Training groups are small and build great camaraderie. Everyday things that happen will make great stories for years. Heck, the nasty stuff that happens too will likely make great stories and be retroactively appreciated - you can at the very least brag to most people back home. When you get over the challenges and do something, you will have a great feeling of competence, ability, and satisfaction. You feel like what you're doing helps people other than just yourself, and you can see the effects of that concretely and immediately - unlike if you were shuffling papers at a desk in a highrise somewhere, no matter how important that job may be theoretically. If you're someone who likes to prove that you can do things for yourself, you will probably get no shortage of opportunities to do that, whether it's communicating in an obscure language or figuring out how to bake a pizza without any of the required equipment. To make up for the strangeness and remoteness Peace Corps also takes care of a lot of stuff for you - visas, training (two MONTHS of training), various freebies appropriate to your environment, and so on, and all your medical expenses are free. When you've completed service, you get a bonus (over $7,000) and a year of "non-competitive eligibility" (preference in hiring for federal jobs). Even without the official preference, it impresses a lot of interviewers.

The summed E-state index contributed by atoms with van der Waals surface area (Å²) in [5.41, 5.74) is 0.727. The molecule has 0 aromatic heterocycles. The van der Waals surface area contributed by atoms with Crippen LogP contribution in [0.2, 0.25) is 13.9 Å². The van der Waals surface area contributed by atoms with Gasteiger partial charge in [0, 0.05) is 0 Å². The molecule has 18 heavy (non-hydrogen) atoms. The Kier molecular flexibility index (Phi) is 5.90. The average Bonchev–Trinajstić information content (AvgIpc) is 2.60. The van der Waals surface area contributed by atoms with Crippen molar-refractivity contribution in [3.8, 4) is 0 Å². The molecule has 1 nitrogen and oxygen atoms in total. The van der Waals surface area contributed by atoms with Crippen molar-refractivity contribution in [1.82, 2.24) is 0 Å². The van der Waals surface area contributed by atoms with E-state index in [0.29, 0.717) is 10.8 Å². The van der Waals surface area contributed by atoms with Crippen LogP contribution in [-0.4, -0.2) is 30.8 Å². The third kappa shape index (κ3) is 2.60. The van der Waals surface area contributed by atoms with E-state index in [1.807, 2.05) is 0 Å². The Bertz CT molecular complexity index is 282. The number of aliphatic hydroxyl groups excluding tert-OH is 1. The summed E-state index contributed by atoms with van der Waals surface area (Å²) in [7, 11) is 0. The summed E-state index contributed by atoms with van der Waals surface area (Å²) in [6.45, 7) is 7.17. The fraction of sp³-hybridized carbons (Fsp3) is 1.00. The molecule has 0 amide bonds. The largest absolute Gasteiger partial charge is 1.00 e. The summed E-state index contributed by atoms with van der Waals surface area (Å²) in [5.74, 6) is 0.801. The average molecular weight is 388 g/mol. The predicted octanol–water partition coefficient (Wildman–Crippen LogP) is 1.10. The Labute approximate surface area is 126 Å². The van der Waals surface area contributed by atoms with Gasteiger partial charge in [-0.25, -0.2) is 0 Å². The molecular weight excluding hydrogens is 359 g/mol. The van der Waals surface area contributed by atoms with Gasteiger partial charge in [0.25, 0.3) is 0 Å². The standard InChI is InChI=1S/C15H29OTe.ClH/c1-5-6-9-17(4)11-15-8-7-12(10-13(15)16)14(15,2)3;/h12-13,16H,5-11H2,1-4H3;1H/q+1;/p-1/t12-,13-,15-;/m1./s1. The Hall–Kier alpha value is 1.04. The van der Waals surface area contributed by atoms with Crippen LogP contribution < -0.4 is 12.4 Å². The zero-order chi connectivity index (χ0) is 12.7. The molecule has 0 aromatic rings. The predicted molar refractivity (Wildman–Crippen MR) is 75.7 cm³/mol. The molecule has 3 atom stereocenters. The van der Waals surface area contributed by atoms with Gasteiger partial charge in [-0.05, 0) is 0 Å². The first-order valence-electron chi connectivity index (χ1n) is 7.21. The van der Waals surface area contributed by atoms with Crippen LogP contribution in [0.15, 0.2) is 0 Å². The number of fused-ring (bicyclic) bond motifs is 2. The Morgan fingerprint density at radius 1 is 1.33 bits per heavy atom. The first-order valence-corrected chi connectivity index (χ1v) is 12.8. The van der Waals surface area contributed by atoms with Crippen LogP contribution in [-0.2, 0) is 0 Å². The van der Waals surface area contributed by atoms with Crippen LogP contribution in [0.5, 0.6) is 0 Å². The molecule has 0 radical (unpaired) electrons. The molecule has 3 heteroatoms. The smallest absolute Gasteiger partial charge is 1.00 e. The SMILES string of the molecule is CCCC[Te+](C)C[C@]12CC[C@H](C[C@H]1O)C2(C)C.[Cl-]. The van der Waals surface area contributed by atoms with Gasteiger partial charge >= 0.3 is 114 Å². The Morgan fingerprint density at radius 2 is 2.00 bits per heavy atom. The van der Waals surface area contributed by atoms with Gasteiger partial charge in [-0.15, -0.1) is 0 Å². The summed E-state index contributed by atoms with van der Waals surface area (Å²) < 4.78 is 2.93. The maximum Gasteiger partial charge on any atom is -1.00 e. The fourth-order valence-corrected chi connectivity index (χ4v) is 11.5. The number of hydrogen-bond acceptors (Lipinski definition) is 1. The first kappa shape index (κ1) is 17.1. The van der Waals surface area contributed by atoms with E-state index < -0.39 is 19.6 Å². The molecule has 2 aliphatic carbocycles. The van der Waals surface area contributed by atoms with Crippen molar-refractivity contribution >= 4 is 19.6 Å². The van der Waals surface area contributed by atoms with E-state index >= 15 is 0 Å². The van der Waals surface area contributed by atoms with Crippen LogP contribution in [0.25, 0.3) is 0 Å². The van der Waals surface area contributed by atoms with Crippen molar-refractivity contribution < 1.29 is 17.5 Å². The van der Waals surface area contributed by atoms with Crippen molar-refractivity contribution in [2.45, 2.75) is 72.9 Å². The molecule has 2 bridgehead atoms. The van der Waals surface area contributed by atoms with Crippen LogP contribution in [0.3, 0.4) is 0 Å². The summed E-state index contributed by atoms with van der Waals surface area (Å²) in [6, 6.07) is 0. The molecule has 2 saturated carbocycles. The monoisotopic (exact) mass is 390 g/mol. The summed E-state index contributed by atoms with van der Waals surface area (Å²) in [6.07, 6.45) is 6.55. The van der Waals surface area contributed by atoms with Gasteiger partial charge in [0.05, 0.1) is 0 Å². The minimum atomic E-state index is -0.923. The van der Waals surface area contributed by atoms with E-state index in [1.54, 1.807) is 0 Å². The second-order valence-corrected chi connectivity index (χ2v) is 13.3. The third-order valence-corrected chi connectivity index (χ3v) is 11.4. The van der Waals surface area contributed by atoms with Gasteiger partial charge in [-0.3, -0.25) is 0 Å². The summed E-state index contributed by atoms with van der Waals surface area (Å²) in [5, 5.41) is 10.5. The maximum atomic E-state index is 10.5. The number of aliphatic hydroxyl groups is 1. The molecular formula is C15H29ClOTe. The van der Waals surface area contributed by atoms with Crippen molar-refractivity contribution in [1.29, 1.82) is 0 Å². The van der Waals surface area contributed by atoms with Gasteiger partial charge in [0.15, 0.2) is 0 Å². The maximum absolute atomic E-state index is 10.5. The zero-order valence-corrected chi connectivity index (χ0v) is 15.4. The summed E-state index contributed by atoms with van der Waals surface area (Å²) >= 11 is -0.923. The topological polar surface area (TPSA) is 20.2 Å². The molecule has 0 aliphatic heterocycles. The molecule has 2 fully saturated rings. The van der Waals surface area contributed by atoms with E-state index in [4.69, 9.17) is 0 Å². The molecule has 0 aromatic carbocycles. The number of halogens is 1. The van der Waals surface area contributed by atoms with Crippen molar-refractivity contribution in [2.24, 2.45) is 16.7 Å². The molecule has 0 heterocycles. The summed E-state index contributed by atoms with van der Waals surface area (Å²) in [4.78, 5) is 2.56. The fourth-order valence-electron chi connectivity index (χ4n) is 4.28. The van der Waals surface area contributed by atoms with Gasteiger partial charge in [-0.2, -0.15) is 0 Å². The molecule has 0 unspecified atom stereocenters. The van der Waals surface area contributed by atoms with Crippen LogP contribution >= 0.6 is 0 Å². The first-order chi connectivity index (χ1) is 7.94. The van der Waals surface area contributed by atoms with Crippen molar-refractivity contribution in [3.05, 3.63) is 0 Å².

You will suddenly relocate to an under-developed country you probably don't know anything about, learn a new language, and make a commitment to it for at least two years. Some people want to do exactly that, but in my experience most people don't want to, especially if they have a stable job and a long-term relationship in the U.S. Periods of high pressure and unexpected problems alternate with ones of boredom and loneliness. You will be physically uncomfortable (too hot, too cold, too wet, too sick) and likely not have constant access to one or all of the following: transportation, plumbing, peanut butter, electricity, internet, TV, other Americans/English speakers, and so on. You will not get paid much, because you are expected to live similarly to the people around you, although this is enough if you don't have expensive tastes (I even saved a little money). Furthermore, in most of the countries, people don't value punctuality as much as in America, so you spend lots of time waiting around. The P.C. staff are great, but they may live more than a day's journey away, with bad postal and internet service. None of this bothered me too much, but it does bother a lot of people. Occasionally the placement decisions are inscrutable; I knew a couple of people who studied environmental science but got sent to teach English. PC looks good on resumes and in interviews, but there isn't a lot of mobility within Peace Corps itself, because it's intended to be a 2-year stint (5 years for country directors and other staff).

    Advice to ManagementAdvice

    Consider placements and assignments carefully, and explain the decision to volunteers and allow their input.